Though incarcerated individuals make up a significant portion of the U.S. population, they are one of the most underserved and least pursued audiences by arts organizations. Recreational and rehabilitative, the effects of arts programming in prison settings can be transformative: improved quality of life, emotional regulation, coping skills, social bonds and educational outcomes. Currently on view at the Georgia Museum of Art, “Art is a form of freedom” presents a collection of works that were selected by incarcerated individuals at Whitworth Women’s Facility, a prison in North Georgia, through a collaborative, interinstitutional project.
Common Good Atlanta provides people who are incarcerated or formerly incarcerated with access to higher education by connecting Georgia’s colleges with Georgia’s prison classrooms. Since its founding in 2010, CGA has grown into a network of over 60 faculty members teaching over 35 courses across four different prisons. Students can choose their own adventure through a variety of topics, or seek college accreditation through the Clemente Course in the Humanities, a well-rounded curriculum of core disciplines such as critical thinking and writing, literature, U.S. history, philosophy and art history.
Callan Steinmann, curator of education at the museum, began working closely with Caroline Young, a lecturer of English at UGA and site director for the Common Good Atlanta program, in 2021. Over the course of several semesters, UGA students enrolled in Young’s service-learning English course “Writing for Social Justice: The Prison Writing Project” were tasked with designing a way to create a museum experience for the students at Whitworth. After reviewing the museum’s permanent collection, the class created art kits that included high-quality reproductions of over 140 artworks, biographical information, historical context and questions to prompt reflections. These art kits were then integrated into Clemente classes taught by Young and Athens artist and musician Don Chambers.
After reflecting on the artworks through discussion, creative writing and art making, the women of Whitworth narrowed down a selection of works that felt personally meaningful to display in the exhibition. Representing a wide range of styles and time periods, the exhibition collectively ties together themes of identity, motherhood, home, incarceration and freedom. The women additionally wrote poetry and prose in response to the pieces, and these writings can be found alongside the artwork on wall placards and in a publication available in the gallery.
San Francisco Bay Area artist Ronnie Goodman, whose linocut “Broken Wings” appears on the cover of Flagpole this week, is someone whose story illustrates the potential art has to change an incarcerated person’s path. While serving a sentence for burglary at San Quentin Prison, he discovered his love and talent for portrait drawing through an Arts in Corrections Program taught by Art Hazelwood. Though he returned to living on the streets after his release, he continued creating powerful artwork by obtaining materials through a homeless resource center and using a friend’s studio space. The artwork of both Goodman and Hazelwood was later presented together at the Georgia Museum of Art in an exhibition focused on art’s ability to confront present-day realities such as homelessness, poverty, violence and corruption.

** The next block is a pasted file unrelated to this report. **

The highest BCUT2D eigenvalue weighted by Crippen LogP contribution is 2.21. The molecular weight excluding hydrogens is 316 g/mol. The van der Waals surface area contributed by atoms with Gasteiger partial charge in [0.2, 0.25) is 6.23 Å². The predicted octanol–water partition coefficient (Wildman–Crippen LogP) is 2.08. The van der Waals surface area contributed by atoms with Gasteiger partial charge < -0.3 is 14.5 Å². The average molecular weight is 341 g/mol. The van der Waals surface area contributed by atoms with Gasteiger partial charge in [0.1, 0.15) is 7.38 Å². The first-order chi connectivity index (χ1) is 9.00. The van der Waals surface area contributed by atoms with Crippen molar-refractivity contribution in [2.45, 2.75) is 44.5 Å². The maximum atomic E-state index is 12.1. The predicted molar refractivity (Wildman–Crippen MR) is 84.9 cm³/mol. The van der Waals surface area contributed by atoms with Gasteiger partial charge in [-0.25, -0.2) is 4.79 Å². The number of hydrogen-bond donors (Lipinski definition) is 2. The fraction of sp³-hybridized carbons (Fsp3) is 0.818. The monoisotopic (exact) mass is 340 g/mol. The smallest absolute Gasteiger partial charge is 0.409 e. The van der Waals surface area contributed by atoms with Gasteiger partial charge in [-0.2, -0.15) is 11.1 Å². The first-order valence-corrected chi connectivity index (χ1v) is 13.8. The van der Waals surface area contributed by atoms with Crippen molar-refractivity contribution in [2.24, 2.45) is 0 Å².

Spanish romantic painter and printmaker Francisco Goya (of “Saturn Devouring His Son” fame) similarly touches on the agony of incarceration through his miniature etching “Tan Barbara la Seguridad” (“The Custody Is as Barbarous as the Crime”). Signs of suffering and grief also flash across the faces within Pierre Bourdelle’s lithograph “Prisoners.”
Balancing those sorrowful yet relatable works are others that feel hopeful and earnest. Faith Ringgold’s print “Coming to Jones Road: Under a Blood Red Sky #8” depicts two embraced silhouettes walking down a yellow road towards a house off in the distance. A story around the image’s border reads “Aunt Emmy could be in two places at the same time and Uncle Tate could vanish in a flash and turn up in the same way. One day they just up an walk to freedom an nobody see ‘em go.” To the right, Dox Thrash’s graphite, ink and gouache scene “Monday Morning Wash” depicts a welcoming and comforting domestic scene. John Biggers’ “Star Gazers,” Herman “Kofi” Bailey’s “Mother and Child” and Michael Ellison’s “Looking for a Friend” are each bittersweet reminders of all the friends, children and family members missing their loved ones who are living behind bars.
“Art Is a Form of Freedom” will remain on view through July 2. Steinmann will offer a curator talk on Wednesday, Mar. 29 at 2 p.m. Alumni from the Common Good Atlanta education program will perform poetry and prose from the work of incarcerated writers at Whitworth during a program called “Can you see me? Here, in this place?” which includes a panel discussion on Apr. 18 at 5:30 p.m. Art & Krimes by Krimes, a documentary exploring the life and secret creative process of incarcerated artist Jesse Krimes, will be screened on Apr. 27 at 7 p.m. Additional related events include a teen studio on Apr. 27 rom 5:30–8 p.m., a creative aging art workshop geared towards ages 55 and up on May 16 at 10 a.m., and an Art + Wellness Studio on June 11 at 2 p.m. Visit georgiamuseum.org for details.
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